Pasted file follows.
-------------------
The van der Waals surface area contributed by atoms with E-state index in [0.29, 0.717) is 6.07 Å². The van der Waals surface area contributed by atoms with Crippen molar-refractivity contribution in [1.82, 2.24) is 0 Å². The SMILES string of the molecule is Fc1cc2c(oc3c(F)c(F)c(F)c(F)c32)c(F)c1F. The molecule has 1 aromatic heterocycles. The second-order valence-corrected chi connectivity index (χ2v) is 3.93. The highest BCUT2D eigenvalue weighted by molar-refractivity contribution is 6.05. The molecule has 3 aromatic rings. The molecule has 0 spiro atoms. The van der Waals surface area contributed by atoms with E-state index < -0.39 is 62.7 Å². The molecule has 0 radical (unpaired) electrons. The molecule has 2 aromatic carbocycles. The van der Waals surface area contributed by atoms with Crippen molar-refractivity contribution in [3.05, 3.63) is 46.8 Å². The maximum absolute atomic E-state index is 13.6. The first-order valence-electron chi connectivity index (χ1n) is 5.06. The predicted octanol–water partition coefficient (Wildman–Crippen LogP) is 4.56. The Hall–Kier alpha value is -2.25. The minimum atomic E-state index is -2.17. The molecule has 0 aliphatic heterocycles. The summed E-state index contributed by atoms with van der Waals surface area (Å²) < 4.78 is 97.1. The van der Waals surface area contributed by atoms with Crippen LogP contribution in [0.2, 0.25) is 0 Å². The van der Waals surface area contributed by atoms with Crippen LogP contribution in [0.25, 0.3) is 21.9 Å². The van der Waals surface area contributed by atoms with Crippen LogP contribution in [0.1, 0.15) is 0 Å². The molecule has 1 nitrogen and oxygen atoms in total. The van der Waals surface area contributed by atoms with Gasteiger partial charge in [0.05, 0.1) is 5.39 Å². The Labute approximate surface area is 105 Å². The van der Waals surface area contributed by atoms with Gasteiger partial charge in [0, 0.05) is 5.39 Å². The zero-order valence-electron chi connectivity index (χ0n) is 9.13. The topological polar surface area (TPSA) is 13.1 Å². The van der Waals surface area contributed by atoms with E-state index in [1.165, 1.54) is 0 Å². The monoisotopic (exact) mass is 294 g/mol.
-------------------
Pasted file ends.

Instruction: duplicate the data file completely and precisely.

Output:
The van der Waals surface area contributed by atoms with E-state index in [0.29, 0.717) is 6.07 Å². The van der Waals surface area contributed by atoms with Crippen molar-refractivity contribution in [1.82, 2.24) is 0 Å². The SMILES string of the molecule is Fc1cc2c(oc3c(F)c(F)c(F)c(F)c32)c(F)c1F. The molecule has 1 aromatic heterocycles. The second-order valence-corrected chi connectivity index (χ2v) is 3.93. The highest BCUT2D eigenvalue weighted by molar-refractivity contribution is 6.05. The molecule has 3 aromatic rings. The molecule has 0 spiro atoms. The van der Waals surface area contributed by atoms with E-state index < -0.39 is 62.7 Å². The molecule has 0 radical (unpaired) electrons. The molecule has 2 aromatic carbocycles. The van der Waals surface area contributed by atoms with Crippen molar-refractivity contribution in [3.05, 3.63) is 46.8 Å². The maximum absolute atomic E-state index is 13.6. The first-order valence-electron chi connectivity index (χ1n) is 5.06. The predicted octanol–water partition coefficient (Wildman–Crippen LogP) is 4.56. The Hall–Kier alpha value is -2.25. The minimum atomic E-state index is -2.17. The molecule has 0 aliphatic heterocycles. The summed E-state index contributed by atoms with van der Waals surface area (Å²) < 4.78 is 97.1. The van der Waals surface area contributed by atoms with Crippen LogP contribution in [0.2, 0.25) is 0 Å². The van der Waals surface area contributed by atoms with Crippen LogP contribution in [0.25, 0.3) is 21.9 Å². The van der Waals surface area contributed by atoms with Crippen LogP contribution in [0.1, 0.15) is 0 Å². The molecule has 1 nitrogen and oxygen atoms in total. The van der Waals surface area contributed by atoms with Gasteiger partial charge in [0.05, 0.1) is 5.39 Å². The Labute approximate surface area is 105 Å². The van der Waals surface area contributed by atoms with Gasteiger partial charge in [0, 0.05) is 5.39 Å². The zero-order valence-electron chi connectivity index (χ0n) is 9.13. The topological polar surface area (TPSA) is 13.1 Å². The van der Waals surface area contributed by atoms with E-state index in [1.165, 1.54) is 0 Å². The monoisotopic (exact) mass is 294 g/mol.